NO one can argue that Alvin Tan and Vivian Lee, the two youthful morons who posted the bak kut teh buka puasa photo on their Facebook page, should be charged in court for their offensive prank.
This couple seem to have an insatiable need to draw attention to themselves and had stepped over the red line of decency in their previous postings of their sex scenes on their blog.
However, the Internet is awash with sex videos so their postings hardly raised an eyebrow locally aside from raising condemnation for their indecency.
They got off with a slap on the wrist and most probably with a smirk on their faces – they are famous albeit for the wrong reasons but well known just the same and the icing on the cake was they earned the moniker Sex Bloggers.
Expecting to get away lightly again with their latest stunt, they foolishly stepped into the minefield of religious relations and now find themselves in prison having been denied bail by the court after they were charged for several offences, the most serious among them being sedition.
The swiftness with which the Attorney General brought them to court should have been lauded for nipping religious strife in the bud if not for the fact similar offences in the past had been either ignored or the perpetrators gotten away with just a caution.
The disturbing question that arises from this unequal treatment is why those who committed similar offences as that of Tan and Lee in the past were not charged.
This glaring double standard has raised concern not only among non-Muslims but also among Muslim leaders on both sides of the political divide.
Speaking at the BN Youth Fair in Kuala Lumpur last Monday, Umno Youth chief Khairy Jamaludin, in calling for stern action to be taken against the sex bloggers for their insensitive stunt, also cautioned that similar actions must be taken against anyone insulting other religions, not only Islam.
These are encouraging words but the proof of the pudding is in the eating – Malaysians are watching what befalls the sex bloggers in court and more importantly how the authorities will deal with those who insult other religions in the future.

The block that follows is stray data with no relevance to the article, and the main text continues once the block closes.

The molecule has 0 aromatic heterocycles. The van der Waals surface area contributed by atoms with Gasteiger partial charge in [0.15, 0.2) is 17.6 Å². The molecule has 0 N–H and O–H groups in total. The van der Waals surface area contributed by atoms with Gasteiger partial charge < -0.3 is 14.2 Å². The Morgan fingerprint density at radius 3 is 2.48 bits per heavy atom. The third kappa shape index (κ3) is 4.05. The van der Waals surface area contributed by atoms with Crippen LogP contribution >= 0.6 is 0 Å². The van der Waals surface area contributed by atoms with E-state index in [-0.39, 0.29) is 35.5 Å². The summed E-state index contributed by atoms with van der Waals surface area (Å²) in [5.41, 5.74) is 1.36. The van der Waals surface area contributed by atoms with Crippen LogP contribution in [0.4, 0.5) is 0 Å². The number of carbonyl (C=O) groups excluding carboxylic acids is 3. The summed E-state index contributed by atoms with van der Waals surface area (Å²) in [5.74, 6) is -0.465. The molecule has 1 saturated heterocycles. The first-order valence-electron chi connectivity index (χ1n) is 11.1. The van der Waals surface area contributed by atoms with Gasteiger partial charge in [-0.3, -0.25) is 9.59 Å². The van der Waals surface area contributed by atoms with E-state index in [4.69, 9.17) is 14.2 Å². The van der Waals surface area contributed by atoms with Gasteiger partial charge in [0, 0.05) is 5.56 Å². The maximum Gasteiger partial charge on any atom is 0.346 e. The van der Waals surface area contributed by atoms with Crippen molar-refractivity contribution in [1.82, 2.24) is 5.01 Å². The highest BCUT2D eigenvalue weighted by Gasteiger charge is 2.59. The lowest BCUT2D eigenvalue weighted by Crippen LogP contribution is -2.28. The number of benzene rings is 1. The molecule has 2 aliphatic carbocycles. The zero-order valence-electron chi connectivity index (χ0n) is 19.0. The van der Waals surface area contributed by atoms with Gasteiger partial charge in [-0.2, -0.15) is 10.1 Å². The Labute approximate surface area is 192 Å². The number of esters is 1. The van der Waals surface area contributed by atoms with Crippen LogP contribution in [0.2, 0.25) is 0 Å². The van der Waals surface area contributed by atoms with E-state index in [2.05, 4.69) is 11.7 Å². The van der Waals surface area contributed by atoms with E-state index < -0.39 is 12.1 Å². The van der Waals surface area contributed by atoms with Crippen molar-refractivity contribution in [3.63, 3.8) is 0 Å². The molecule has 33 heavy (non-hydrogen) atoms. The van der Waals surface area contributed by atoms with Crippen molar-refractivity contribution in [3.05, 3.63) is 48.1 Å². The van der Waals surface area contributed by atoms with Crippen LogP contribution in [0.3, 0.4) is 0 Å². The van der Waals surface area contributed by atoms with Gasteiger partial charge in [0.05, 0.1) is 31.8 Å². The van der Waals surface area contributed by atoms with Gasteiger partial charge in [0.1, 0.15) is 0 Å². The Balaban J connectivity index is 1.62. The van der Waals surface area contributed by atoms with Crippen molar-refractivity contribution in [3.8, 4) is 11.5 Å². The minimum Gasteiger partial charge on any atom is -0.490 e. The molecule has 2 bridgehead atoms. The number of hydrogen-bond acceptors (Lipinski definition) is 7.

Another breath of fresh air on the whole affair came from a surprising source – the Sepang MP Mohammed Hanipa Maidin who is a member of PAS.
Amidst the chorus for stern action to be taken against Tan and Lee, especially from politicians clamouring to be on the bandwagon of righteous indignation, Mohamed called for forgiveness for the young couple.
His call published in his party’s newspaper Harakah reasoned that the month of Ramadan is a time to show mercy and forgiveness and as they have apologised to Muslims for their insensitive stunt, the couple should be given another chance.
Indeed in the apology, Tan ended his message by saying, “Selamat Aidilfitri dan maaf zahir batin.”
Were they sincere in their repentance? It is not for anyone to judge but by asking for forgiveness they have put the ball in the court of the people they insulted.
Certainly they should not get away scot-free for their offence but let us pray that whatever the punishment meted out to them, will be tempered with mercy in the spirit of the season.
On the lighter side, this case has aroused the curiosity of a young Malay friend of mine who asked me if bak kut teh is some kind of tea.
He was not wrong actually because the soup is indeed tea except that meat is added to it and the dish can be halal if the meat used is halal because the herbs in the soup are halal.
In fact there is halal ‘bak kut teh’, which uses chicken and is known as chick kut teh.
A friend of mine who runs a beef noodle stall in the Satok area serves chick kut teh to his Muslim customers. If he had used beef I presume he would have called it beef kut teh.
There was one time a cousin of my former colleague asked for it by mistake. He thought it was some kind of tea and was shocked when it turned out to be a steaming bowl of chicken soup!
From my friend’s account, his cousin said the soup was nice and so his accidental introduction to chick kut teh ended on a happy note.
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